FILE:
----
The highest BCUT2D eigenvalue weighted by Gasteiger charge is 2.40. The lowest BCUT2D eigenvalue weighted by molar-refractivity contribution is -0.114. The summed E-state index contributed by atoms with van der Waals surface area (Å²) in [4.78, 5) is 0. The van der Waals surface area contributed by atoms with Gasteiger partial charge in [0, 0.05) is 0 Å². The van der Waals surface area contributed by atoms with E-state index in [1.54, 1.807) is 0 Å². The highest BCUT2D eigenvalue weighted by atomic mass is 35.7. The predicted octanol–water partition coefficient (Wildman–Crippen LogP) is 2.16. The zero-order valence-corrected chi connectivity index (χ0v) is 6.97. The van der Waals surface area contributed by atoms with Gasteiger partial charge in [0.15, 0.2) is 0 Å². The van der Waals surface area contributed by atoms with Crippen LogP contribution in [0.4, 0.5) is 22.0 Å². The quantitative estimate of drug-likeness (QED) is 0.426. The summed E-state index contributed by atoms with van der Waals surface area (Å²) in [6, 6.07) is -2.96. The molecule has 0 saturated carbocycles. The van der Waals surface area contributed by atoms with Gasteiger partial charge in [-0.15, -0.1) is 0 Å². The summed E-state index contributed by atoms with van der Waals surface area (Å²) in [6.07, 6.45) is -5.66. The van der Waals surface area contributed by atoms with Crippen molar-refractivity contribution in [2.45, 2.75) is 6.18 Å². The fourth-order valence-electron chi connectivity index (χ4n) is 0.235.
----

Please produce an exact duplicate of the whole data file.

The highest BCUT2D eigenvalue weighted by Gasteiger charge is 2.40. The lowest BCUT2D eigenvalue weighted by molar-refractivity contribution is -0.114. The summed E-state index contributed by atoms with van der Waals surface area (Å²) in [4.78, 5) is 0. The van der Waals surface area contributed by atoms with Gasteiger partial charge in [0, 0.05) is 0 Å². The van der Waals surface area contributed by atoms with E-state index in [1.54, 1.807) is 0 Å². The highest BCUT2D eigenvalue weighted by atomic mass is 35.7. The predicted octanol–water partition coefficient (Wildman–Crippen LogP) is 2.16. The zero-order valence-corrected chi connectivity index (χ0v) is 6.97. The van der Waals surface area contributed by atoms with Gasteiger partial charge in [0.15, 0.2) is 0 Å². The van der Waals surface area contributed by atoms with Crippen LogP contribution in [0.4, 0.5) is 22.0 Å². The quantitative estimate of drug-likeness (QED) is 0.426. The summed E-state index contributed by atoms with van der Waals surface area (Å²) in [6, 6.07) is -2.96. The molecule has 0 saturated carbocycles. The van der Waals surface area contributed by atoms with Gasteiger partial charge in [-0.15, -0.1) is 0 Å². The summed E-state index contributed by atoms with van der Waals surface area (Å²) in [6.07, 6.45) is -5.66. The van der Waals surface area contributed by atoms with Crippen molar-refractivity contribution in [2.45, 2.75) is 6.18 Å². The fourth-order valence-electron chi connectivity index (χ4n) is 0.235.